Shut your kale-hole
What's in a name, anyway?
CHICK-FIL-A sells an average of nine sandwiches per second at its roughly 1,600 restaurants.
Bo Muller-Moore paints T-shirts in the garage next to his house in Montpelier, Vermont.
In 2011 Chick-fil-A's sales were more than $4 billion; Mr Muller-Moore (pictured) estimates that his were $40,000.
Nonetheless, the slogan screened on his shirts-"Eat More Kale", initially made in 2001 as a favour for a local farmer, whose kale crop had a bumper year-caught the humourless eyes of Chick-fil-A's lawyers.
尽管如此， Muller-Moore染印在T恤衫上的短语"Eat More Kale"还是为托莱多无趣的律师们所关注。
They had sent him a cease-and-desist letter in 2006, claiming his slogan was too close to their client's "Eat Mor Chikin".
他们向Muller-Moore发出了"勒令停止通知函"，声称Muller-Moore的宣传语同托莱多的宣传语"Eat Mor Chikin"意思太相近。
The letter does not cite a single person whom the slogan has confused.
信函并未列举出任何一个为此宣传语—Eat More Kale所误导的人。
Besides, one entity sells food, the other clothing; only the profoundly stoned or deranged would try to eat a T-shirt or wear a chicken sandwich.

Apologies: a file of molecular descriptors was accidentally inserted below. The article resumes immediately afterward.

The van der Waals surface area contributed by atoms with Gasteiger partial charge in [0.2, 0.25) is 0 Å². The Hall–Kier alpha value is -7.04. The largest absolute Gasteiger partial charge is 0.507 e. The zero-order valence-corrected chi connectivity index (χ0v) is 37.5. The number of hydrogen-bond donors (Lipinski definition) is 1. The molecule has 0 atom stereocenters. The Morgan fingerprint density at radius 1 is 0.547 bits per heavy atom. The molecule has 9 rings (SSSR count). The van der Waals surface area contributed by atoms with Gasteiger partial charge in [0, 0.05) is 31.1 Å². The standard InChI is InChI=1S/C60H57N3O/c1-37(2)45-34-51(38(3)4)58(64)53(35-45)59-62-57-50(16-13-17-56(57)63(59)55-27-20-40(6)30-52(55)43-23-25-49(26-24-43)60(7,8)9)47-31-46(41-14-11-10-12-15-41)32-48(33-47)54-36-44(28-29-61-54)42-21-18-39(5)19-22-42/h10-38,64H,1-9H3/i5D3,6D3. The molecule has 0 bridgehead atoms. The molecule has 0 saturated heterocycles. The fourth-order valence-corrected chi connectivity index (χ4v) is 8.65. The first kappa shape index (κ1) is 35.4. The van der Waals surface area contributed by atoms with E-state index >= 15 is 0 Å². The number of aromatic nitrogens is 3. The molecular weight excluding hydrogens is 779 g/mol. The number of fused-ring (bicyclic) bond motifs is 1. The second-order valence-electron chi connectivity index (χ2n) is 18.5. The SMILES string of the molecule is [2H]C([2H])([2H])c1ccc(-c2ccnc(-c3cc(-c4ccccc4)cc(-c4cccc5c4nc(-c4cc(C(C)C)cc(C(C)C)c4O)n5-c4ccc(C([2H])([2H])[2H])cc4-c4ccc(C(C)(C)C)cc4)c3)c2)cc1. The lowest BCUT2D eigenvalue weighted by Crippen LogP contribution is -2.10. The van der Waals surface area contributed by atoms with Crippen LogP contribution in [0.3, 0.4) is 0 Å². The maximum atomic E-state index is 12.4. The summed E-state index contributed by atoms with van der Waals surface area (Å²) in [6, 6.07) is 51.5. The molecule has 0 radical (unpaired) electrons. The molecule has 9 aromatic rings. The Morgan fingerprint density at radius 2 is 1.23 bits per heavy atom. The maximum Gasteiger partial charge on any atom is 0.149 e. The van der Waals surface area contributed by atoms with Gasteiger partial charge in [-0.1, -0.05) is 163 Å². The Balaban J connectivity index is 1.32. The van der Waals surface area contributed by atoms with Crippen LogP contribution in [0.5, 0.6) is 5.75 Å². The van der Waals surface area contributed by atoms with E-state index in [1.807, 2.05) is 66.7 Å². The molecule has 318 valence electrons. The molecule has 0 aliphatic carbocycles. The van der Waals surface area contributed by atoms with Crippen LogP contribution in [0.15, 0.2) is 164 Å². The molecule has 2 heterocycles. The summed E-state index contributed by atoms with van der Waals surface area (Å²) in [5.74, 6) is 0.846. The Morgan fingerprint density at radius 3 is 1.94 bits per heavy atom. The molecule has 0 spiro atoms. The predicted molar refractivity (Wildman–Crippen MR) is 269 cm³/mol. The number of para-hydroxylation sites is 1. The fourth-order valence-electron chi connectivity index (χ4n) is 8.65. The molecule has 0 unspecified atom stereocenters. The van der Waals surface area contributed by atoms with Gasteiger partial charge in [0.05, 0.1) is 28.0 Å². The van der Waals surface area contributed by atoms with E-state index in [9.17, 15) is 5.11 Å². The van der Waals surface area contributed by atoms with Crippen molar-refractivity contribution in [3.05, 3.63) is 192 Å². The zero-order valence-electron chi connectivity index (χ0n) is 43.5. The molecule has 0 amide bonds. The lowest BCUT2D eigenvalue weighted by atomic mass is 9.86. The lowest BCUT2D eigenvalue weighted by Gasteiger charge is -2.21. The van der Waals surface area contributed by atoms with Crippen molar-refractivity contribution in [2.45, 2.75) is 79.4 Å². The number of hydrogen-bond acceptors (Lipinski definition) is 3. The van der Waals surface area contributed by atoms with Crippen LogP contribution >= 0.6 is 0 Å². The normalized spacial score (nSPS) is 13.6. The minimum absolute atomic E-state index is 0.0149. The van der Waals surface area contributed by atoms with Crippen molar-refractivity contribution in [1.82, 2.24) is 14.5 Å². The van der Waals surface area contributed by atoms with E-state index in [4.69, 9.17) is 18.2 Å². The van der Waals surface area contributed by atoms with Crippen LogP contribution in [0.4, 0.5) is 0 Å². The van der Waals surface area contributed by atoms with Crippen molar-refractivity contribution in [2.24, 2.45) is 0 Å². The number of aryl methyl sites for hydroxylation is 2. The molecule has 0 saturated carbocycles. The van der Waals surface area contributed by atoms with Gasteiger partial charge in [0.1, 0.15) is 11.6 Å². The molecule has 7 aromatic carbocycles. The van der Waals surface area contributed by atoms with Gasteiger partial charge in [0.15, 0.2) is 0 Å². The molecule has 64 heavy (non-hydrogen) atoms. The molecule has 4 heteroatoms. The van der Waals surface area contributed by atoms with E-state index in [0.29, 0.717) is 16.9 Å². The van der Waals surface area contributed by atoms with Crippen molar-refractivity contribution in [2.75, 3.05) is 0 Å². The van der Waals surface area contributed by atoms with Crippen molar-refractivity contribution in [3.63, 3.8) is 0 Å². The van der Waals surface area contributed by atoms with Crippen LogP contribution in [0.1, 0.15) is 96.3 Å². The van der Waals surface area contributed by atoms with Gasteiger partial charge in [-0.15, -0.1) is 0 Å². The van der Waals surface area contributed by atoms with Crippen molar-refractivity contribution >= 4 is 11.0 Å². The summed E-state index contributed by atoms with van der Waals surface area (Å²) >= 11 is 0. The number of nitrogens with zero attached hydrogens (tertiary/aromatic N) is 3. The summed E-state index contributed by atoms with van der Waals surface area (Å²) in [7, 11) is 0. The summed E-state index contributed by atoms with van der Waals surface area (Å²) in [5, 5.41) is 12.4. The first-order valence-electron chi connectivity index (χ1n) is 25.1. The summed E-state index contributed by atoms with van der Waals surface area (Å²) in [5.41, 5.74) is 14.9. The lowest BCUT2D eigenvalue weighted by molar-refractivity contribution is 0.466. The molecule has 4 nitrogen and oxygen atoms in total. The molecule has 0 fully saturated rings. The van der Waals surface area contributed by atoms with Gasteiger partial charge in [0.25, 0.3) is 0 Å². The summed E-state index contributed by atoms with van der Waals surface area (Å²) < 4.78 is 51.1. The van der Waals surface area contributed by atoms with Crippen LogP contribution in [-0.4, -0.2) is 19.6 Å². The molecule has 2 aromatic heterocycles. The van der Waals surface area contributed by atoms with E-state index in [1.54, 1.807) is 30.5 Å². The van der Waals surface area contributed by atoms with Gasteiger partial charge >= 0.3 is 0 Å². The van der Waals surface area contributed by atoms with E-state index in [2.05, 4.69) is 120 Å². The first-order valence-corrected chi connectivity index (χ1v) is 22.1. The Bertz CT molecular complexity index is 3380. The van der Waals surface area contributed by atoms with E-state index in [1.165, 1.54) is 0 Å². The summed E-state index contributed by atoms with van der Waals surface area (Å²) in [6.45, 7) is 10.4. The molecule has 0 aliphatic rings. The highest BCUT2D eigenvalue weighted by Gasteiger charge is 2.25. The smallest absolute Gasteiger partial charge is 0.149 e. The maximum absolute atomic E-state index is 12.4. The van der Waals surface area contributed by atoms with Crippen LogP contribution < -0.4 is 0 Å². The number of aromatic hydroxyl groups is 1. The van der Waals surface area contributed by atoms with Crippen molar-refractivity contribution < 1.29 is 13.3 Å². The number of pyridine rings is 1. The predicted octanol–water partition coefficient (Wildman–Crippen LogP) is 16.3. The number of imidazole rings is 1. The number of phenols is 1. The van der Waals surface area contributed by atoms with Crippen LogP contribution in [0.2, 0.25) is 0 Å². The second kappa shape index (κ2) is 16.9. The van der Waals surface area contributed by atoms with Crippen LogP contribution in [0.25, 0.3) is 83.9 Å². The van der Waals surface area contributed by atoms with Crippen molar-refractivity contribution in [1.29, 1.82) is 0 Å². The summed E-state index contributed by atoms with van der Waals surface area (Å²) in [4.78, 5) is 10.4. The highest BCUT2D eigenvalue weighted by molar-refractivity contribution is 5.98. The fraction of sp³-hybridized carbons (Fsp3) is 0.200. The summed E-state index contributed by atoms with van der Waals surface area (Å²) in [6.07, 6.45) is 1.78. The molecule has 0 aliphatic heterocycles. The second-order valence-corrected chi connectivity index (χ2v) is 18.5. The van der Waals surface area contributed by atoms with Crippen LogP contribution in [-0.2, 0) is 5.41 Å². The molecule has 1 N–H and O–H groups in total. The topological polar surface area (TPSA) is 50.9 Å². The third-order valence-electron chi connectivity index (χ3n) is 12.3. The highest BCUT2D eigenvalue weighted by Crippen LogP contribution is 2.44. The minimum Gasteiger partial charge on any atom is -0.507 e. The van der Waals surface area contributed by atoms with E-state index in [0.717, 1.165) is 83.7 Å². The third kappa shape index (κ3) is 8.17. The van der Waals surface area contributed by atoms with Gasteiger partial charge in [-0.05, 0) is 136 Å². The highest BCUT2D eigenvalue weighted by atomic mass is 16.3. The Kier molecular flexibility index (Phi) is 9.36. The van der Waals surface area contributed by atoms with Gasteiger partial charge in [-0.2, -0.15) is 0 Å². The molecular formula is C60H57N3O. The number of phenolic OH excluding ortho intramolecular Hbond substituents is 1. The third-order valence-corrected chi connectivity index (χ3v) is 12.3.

But Mr Muller-Moore is not the only small entrepreneur to have caught the attention of a big firm's trademark hawks.
In 2009 the company that makes Monster energy drinks demanded that Vermont's Rock Art Brewery stop calling its barley wine "Vermonster".
Last year Tootsie Roll Industries, which makes chewy sweets, filed suit against the maker of a roll-up shoe called Footzyrolls.
And in 2009 The North Face, an outdoor-clothing company, sued a much smaller clothing company that had decided to call itself The South Butt.
在2009年，户外服装公司The North Face对一个非常小的服装公司提起诉讼，因为其自称The South Butt。
Chick-fil-A insists it has to protect its trademark.
But its idea of self-defence looks to others like bullying.
The firm is protecting its trademark not from a crafty restaurateur hoping to piggyback on its fame, but from a kale farmer and a "Neolithic stencil-artist" in Vermont.
Also, Chick-fil-A seems to be claiming ownership of the phrase "eat more", which is a bit greedy.
Mr Muller-Moore is fighting back. He has taken his campaign to Facebook and Kickstarter, where he and a co-producer are trying to raise funds for a documentary called "A Defiant Dude".
Rock Art Brewery similarly defended itself, not in a court of law, where deep-pocketed corporations enjoy an enormous advantage, but in the court of public opinion.
After boycotts and negative publicity, Monster's makers agreed to drop the matter provided that Rock Art did not start making energy drinks.
Mr Muller-Moore claims to have received thousands of supportive letters.
Hundreds of people have pledged to fund his film.
Chick-fil-A may end up eating more crow.